On Friday Bloomberg reported that the venerable New York Times Company now seeks a tech-savvy CEO to help turn things around after six years of rapidly declining revenues. Former Google CEO Eric Schmidt was named as a NYT board 'aspirational pick', alongside Akamai CEO Paul Sagan, Gordon Crovitz and Mark Thompson, the outgoing director general of the BBC.
An interesting debate sprung up on Quora on the question of what exactly will this new CEO will have to do. Consider these two very different responses.
In one corner, J.C. Hewitt:
Three steps to turning around The New York Times:
1. The new CEO needs to murder the company's chief source of revenue – print advertising – and replace it with improved digital ads. Halt the presses and fire everyone who works on putting ink to paper.
2. The company needs to crush its union. No modern tech company is unionized. Unions are far too inflexible to allow for the rapid change that's necessary for a company to stay technologically current.
3. The company needs to cut the Sulzberger family off, so that they will need to sell their horses to glue manufacturers to stay in their estates. Buy them out. If it's going to be a serious company, it can't be a piggy bank for feckless heirs and heiresses. Fire anyone on staff with 'Sulzberger' in their name, even if they're not related to the real Sulzbergers, just to make sure.
After those three (hard) steps, the NYT could be a fierce competitor. I don't think any of these ideas are particularly controversial. A 'tech-savvy CEO' with integrity wouldn't take the job unless he could do steps 1-3 at a minimum.
Taking the company private might be a necessity to execute step 1, but it's possible that public investors could be brought on board.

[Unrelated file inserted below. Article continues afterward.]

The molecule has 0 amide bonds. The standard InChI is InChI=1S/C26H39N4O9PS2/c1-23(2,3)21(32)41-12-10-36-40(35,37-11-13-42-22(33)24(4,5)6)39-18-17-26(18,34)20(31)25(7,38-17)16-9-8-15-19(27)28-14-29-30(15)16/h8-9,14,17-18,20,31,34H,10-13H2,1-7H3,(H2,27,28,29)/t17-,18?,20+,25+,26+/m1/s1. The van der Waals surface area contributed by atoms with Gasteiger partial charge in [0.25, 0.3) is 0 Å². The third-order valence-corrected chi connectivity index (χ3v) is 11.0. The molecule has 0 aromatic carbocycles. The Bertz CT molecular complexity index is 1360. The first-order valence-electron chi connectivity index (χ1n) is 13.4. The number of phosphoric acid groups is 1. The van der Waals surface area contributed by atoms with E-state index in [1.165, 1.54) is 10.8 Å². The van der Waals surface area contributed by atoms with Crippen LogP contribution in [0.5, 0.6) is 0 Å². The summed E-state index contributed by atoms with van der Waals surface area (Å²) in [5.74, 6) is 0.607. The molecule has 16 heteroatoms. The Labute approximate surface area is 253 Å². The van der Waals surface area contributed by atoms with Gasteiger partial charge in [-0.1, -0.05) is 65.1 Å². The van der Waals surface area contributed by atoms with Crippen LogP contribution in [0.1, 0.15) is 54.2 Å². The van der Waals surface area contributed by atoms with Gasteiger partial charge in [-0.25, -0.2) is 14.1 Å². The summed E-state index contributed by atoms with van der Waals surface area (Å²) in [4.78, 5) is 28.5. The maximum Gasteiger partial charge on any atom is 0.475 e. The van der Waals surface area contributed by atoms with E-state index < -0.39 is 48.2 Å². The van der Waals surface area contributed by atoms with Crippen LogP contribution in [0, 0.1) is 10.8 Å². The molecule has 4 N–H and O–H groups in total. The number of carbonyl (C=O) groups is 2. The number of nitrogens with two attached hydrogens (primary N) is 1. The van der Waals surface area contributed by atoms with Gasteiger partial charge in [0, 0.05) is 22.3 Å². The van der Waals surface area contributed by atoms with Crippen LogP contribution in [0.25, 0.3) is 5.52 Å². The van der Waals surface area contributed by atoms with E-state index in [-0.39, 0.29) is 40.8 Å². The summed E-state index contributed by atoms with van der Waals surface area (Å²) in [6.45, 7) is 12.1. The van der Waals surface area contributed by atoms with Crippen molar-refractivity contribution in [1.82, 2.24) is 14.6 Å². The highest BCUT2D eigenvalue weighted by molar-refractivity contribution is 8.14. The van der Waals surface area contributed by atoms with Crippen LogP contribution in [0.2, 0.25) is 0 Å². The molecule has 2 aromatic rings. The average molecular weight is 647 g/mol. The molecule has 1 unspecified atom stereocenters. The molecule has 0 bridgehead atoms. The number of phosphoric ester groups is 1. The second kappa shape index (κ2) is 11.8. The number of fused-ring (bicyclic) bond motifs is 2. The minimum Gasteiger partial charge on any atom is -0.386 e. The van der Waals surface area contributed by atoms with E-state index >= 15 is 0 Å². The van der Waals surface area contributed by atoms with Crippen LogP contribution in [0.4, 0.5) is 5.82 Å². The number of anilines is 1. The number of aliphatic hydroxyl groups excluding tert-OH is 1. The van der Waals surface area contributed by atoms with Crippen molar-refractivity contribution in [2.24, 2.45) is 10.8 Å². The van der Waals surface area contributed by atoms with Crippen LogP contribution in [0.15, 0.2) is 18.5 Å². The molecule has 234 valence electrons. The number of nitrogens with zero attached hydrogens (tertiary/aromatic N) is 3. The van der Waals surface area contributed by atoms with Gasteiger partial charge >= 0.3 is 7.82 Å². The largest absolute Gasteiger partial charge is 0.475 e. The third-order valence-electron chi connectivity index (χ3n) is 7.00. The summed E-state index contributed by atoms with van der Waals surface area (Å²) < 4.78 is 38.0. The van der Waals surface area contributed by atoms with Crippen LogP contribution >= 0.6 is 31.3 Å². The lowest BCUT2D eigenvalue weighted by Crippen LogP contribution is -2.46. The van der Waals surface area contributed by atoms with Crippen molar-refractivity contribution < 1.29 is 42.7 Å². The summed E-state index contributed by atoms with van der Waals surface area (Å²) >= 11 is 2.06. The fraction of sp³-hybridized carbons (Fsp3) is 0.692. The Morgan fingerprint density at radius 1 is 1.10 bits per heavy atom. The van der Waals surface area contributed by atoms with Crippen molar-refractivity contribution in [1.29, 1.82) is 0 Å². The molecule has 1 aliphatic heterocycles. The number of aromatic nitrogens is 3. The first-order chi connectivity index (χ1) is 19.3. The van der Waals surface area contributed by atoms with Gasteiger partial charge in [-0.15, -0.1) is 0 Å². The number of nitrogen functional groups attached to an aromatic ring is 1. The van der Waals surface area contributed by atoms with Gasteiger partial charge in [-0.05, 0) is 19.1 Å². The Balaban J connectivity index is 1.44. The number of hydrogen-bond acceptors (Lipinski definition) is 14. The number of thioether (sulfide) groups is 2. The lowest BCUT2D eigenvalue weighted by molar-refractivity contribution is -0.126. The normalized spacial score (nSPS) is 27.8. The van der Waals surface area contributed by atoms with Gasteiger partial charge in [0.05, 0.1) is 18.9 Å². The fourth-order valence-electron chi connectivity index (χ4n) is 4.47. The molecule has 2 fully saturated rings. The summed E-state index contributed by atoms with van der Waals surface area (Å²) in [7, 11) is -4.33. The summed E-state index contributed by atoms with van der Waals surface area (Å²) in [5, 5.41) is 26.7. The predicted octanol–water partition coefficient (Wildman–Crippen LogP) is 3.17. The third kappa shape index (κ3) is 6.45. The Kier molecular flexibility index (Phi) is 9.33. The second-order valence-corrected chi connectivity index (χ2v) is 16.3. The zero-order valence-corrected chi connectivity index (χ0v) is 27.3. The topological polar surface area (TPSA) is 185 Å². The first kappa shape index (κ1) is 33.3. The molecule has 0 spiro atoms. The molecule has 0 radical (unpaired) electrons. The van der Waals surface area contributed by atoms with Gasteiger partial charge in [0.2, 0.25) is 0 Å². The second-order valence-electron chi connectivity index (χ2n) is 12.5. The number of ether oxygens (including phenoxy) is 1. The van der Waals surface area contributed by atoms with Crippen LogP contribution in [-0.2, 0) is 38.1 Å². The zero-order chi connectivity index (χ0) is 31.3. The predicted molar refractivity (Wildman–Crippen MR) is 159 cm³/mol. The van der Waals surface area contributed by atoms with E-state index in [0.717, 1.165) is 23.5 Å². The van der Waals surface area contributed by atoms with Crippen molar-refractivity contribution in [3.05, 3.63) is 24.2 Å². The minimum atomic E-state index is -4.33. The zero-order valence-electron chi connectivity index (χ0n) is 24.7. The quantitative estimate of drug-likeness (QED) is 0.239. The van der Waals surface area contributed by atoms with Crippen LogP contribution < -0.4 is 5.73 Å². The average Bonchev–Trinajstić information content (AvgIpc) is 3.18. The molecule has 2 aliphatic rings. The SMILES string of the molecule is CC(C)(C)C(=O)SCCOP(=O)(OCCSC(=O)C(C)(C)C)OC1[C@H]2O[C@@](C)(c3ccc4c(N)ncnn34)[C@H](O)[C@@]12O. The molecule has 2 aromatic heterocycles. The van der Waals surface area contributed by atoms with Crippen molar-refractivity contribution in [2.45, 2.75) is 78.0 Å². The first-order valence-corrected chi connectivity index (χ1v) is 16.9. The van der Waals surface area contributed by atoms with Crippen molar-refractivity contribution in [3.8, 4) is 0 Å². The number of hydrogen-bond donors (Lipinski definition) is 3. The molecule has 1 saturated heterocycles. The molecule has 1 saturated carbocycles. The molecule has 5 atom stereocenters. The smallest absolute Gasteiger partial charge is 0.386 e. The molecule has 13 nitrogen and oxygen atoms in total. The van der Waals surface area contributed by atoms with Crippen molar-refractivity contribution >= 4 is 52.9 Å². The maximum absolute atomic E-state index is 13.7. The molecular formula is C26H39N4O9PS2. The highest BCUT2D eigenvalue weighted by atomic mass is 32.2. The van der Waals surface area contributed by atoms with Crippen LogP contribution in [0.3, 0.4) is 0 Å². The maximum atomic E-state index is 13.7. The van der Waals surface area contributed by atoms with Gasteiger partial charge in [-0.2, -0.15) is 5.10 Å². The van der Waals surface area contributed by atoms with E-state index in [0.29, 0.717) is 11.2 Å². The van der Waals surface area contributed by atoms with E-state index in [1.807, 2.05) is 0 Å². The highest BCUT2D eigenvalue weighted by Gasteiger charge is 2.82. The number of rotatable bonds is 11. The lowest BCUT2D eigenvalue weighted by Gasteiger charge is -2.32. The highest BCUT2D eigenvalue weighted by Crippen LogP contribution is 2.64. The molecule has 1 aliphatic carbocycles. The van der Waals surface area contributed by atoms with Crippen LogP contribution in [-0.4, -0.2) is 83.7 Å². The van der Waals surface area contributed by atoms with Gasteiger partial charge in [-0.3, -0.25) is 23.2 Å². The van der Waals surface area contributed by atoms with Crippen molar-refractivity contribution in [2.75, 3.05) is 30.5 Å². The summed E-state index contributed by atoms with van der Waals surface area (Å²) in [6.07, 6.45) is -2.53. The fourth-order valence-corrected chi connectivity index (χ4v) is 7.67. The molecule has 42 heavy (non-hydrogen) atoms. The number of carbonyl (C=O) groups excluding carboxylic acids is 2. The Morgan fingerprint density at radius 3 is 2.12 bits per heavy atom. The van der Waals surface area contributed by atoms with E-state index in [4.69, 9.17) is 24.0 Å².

#2 is probably the most important one. If tech were unionized, Local COBOL Workers #182 wold be striking in Mountain View right now. Instead, we have an orderly labor market with people retraining and/or retiring as technology changes.
That sounds an awful lot like Marc Andressen's response to the question awhile ago.
In the other corner, though, is Stephanie Vardavas:
The New York Times Company is not just a company.
It is a sacred trust. It is The New York Times. It is also The Boston Globe and some other interests.
There is no name in American journalism as valuable and well respected as The New York Times.
Those union members J.C. Hewitt is talking about produce the content that creates the value.
The Sulzberger family have done their best to protect the editorial content from commercial pressures for well over 100 years.
The New York Times Company can, should, and must look for additional ways to monetize the content and other value inherent in the property. But to try and turn it into a "modern tech company" will destroy it.
The new CEO should look for more media partnerships to help lay off some of the cost of the very expensive business of running a first class newspaper. I wish they would offer to reverse the high-handed way they kicked The Washington Post out of its 50% ownership of the International Herald Tribune. (I wonder if Don Graham would want it back.) The new CEO should be open to identifying new ways to help advertisers reach the very desirable faithful readers of the paper. But to focus strictly on the economics will destroy the real value, and then the economics will follow.
Which approach do you think is smarter?